unexpectedly, and demanding immediate attention.




Objectives of Emergency Preparedness:

   a) Protect family , employees, animals, neighbouring farms and visitors to your farm

   b) Protect property, business recovery and continuation of farming operations

   c) Protect the environment




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Having an emergency plan is vital to safe farm operations. Some things to include in your safety plan
are:

      A well stocked first aid kit with directions and locations to first aid stations.

      Identify persons on the farm trained in first aid. Designate a job position as responsible to direct
       emergency vehicles to the incident site. Inform the employee filling that position of the duty as
       part of their job description. Designating a position provides continuity should employees
       change.

      Emergency numbers, correct addresses and contact procedures.

      Plan routes to the nearest hospital. Regularly review your Remote Location Plan and details of
       your Emergency Response Plan to confirm that it is workable and still relevant to current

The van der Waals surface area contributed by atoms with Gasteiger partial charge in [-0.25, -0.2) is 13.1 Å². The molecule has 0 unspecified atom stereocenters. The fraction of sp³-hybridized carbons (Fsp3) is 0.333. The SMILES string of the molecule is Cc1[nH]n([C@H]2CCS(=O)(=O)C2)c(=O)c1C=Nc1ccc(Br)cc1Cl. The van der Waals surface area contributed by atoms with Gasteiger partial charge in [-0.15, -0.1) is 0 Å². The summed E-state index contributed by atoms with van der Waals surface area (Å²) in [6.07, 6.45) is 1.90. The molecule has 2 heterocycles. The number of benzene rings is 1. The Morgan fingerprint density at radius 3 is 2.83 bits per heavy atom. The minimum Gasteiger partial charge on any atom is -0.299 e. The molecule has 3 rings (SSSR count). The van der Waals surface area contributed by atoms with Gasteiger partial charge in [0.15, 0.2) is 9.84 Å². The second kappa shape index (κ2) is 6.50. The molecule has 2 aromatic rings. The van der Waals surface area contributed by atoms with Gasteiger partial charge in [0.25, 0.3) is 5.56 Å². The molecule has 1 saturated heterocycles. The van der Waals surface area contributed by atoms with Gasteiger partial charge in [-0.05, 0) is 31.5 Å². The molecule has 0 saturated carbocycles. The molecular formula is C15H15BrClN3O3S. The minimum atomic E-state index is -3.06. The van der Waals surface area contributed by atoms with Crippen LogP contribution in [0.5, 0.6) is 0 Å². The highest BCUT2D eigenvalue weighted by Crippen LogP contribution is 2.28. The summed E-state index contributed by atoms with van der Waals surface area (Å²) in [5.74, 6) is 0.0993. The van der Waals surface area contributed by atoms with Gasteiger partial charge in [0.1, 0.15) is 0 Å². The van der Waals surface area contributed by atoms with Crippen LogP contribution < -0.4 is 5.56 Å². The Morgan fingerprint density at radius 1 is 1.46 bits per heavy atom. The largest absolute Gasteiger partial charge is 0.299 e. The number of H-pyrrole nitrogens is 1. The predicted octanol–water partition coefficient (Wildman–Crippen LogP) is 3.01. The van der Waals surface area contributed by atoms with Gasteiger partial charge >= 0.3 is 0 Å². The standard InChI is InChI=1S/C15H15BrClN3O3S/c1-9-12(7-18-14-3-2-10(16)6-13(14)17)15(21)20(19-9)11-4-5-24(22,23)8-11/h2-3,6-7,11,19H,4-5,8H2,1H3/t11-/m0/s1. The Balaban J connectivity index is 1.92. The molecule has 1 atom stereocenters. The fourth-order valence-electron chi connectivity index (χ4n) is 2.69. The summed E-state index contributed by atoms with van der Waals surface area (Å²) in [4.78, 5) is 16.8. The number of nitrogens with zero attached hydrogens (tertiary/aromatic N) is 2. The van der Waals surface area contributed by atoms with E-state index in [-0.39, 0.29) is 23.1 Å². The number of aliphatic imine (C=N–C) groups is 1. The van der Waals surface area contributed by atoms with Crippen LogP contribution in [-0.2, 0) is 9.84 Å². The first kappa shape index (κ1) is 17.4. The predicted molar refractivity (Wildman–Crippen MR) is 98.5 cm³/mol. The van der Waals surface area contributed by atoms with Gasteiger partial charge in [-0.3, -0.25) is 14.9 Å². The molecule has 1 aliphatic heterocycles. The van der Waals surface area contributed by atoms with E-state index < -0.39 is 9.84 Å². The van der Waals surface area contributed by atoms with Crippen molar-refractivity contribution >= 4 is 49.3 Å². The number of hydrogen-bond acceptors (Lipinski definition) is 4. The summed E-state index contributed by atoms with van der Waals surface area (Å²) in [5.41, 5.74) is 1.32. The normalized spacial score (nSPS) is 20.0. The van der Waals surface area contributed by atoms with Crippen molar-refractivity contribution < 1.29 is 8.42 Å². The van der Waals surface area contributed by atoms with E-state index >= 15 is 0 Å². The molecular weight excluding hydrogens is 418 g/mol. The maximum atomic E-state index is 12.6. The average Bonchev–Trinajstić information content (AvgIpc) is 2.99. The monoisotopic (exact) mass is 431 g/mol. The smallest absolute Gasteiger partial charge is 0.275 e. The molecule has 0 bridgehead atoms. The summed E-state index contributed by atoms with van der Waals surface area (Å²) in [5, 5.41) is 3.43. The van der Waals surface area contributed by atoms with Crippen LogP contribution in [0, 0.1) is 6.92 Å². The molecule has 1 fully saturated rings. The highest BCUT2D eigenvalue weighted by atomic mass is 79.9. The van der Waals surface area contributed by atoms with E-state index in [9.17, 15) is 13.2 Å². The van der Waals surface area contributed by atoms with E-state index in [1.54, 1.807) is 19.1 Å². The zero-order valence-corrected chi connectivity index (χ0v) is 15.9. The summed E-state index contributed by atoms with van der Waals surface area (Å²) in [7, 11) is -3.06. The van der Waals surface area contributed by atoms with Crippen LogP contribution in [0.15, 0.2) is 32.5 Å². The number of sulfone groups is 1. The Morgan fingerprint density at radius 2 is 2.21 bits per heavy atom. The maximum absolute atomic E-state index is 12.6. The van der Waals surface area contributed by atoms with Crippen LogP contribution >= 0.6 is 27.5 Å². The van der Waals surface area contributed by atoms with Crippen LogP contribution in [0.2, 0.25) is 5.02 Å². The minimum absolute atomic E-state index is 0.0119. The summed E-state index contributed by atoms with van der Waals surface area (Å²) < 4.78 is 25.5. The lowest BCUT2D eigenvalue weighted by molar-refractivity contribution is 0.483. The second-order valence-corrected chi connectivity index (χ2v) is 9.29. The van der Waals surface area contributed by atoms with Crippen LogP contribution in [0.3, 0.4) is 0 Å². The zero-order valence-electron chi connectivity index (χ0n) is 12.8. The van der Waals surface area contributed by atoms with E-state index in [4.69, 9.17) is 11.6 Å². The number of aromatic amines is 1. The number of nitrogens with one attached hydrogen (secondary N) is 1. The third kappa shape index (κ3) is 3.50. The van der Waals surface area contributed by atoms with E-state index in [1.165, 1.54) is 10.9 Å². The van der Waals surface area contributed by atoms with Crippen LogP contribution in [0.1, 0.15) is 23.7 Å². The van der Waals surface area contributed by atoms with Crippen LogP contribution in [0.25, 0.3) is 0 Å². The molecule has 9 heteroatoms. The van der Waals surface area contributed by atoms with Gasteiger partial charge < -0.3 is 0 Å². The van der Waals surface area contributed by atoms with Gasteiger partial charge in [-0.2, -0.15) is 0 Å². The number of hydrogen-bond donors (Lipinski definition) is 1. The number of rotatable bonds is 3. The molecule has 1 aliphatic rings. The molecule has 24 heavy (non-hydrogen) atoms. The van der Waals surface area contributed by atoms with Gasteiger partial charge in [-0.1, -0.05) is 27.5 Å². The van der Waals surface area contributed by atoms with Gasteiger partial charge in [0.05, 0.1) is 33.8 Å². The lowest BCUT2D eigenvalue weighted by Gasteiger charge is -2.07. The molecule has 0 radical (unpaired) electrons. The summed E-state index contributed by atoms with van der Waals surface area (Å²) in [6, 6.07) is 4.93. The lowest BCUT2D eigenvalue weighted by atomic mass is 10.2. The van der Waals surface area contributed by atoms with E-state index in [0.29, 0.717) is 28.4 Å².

conditions.

      Regularly talk through your emergency plan with your family and other workers.

      Make sure your children, family members and employees understand what to do in an
       emergency.



Types of Emergencies: The types of emergencies are wide and varied; some of the common ones a
farm may experience include:

     Weather related - floods, hail storms, hurricanes, winter storms, severe extremes in
      temperature

     Sickness, injuries or fatalities at the farm, off the farm factors such as pandemics

     Structure, loss of services and equipment related - fires, power outages, chemical/ fuel spills,
      and major disruptions in the availability of critical supplies or services.



Examples of Emergencies:

      Fires

      Workplace Fatality

      Hazardous material spill or release

      Critical injuries

      Explosions

      Medical emergencies - Heart attack